ANAHEIM -- The sample size is quite small, and his production leading up to it was awfully large, but Mike Trout's recent skid -- 2-for-21 over his last five games -- makes you wonder whether the rest of baseball is adjusting to the rookie outfielder, honing in on specific weaknesses and attacking him differently.
Trout hasn't noticed any recent trends, though.
"Every series, there's something different, but nothing off the top of my head that comes up," he said. "I'm always making adjustments. That's the key to hitting. One at-bat, they'll pound you in, and one at-bat they'll paint you away. Just recognizing your pitch and not trying to chase early in the count."
Despite this recent small skid, Trout still sports a .324/.382/.516 slash line, with six homers and 16 stolen bases, making him an ideal candidate for the All-Star team and perhaps the American League Rookie of the Year Award.
Trout has seen more fastballs this year -- 68.2 percent, compared to 58.2 percent in his first year in the Majors, according to FanGraphs.com. On Sunday, D-backs ace Ian Kennedy retired him in his first three plate appearances with a steady diet of cutters. But his fourth time up, Trout drove a first-pitch cutter for a key RBI double.
Trout, at 20, is already uncommonly good at adjusting on the fly. It's tough to hone in on one strategy to get a hitter out when that's the case.
"I don't think we've seen anything from pitchers that Mike wouldn't expect or wouldn't understand," Angels manager Mike Scioscia said. "What Mike's going through right now is very routine for any player. At times, you're going to hit the ball in, and at times you're going to be facing some pitchers that are executing well."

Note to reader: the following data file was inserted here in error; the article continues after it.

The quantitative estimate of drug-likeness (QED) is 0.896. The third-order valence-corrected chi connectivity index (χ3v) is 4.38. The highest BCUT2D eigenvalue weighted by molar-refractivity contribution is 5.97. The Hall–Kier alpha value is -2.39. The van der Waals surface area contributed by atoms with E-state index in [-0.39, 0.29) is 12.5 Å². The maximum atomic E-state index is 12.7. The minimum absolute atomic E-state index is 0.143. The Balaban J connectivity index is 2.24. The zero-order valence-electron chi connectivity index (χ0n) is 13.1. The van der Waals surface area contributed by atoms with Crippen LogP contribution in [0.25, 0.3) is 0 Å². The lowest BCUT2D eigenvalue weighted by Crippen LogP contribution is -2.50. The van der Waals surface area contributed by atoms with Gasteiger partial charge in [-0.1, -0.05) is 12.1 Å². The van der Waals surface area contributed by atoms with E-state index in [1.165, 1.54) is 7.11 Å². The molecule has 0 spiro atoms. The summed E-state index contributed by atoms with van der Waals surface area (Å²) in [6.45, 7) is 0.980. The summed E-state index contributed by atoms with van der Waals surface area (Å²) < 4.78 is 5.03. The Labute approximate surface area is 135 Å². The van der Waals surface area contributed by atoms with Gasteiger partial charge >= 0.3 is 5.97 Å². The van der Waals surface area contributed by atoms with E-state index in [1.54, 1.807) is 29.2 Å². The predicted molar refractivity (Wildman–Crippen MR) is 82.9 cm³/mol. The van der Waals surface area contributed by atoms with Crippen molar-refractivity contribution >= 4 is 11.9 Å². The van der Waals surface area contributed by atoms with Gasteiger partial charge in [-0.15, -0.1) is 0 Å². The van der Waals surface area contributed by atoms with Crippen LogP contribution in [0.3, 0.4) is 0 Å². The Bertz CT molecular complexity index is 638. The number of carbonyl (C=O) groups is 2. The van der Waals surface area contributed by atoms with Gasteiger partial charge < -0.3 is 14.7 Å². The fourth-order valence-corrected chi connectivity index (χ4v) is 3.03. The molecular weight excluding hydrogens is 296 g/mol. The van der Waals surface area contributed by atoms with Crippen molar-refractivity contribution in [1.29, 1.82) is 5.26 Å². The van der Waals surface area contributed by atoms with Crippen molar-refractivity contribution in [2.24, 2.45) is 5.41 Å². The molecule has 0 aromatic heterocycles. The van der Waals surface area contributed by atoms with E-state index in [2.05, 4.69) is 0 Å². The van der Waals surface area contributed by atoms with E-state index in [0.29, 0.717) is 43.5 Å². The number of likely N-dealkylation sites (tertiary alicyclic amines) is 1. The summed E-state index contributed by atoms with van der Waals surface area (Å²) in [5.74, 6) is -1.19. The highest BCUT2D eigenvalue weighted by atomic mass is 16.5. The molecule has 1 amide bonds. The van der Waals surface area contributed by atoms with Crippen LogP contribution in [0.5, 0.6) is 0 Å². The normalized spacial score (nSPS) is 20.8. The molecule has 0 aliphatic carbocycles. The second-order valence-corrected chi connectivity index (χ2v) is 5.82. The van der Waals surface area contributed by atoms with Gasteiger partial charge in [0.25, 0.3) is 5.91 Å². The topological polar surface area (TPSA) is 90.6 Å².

Anderson reflects on 2002 World Series
ANAHEIM -- Standing in the Angels dugout getting ready for his current TV gig, it was hard for former outfielder Garret Anderson to feel much nostalgia while looking out on the other side, even though the Giants were visiting Angel Stadium for the first time since the Angels beat them in Game 7 for their first and only World Series title 10 years ago.
"All you see is the uniform," Anderson said. "The players are all gone."
Indeed. No player on either side played in that 2002 Series. Mike Scioscia remains at the helm of the Angels, representing a stability that's quite uncommon in this profession. But Anderson and Tim Salmon are analysts for Angels games on FOX Sports West. Dusty Baker is managing the Reds. Barry Bonds hasn't played in five years. And Mike Trout was 11 years old when the whole thing went down.
For Giants fans -- many of whom still blame the loss on Baker removing Russ Ortiz in Game 6 and handing him the game ball -- the Series was misery.
For Angels fans, it was sheer bliss -- from Salmon's heroic Game 2 home run, to the epic Game 6 comeback, to the Game 7 triumph.
"Everything had its own identity, and every game had a story in itself," Anderson said. "Obviously, Game 7 [is the most vivid memory] because we won. But every game had its own thing you can draw off of."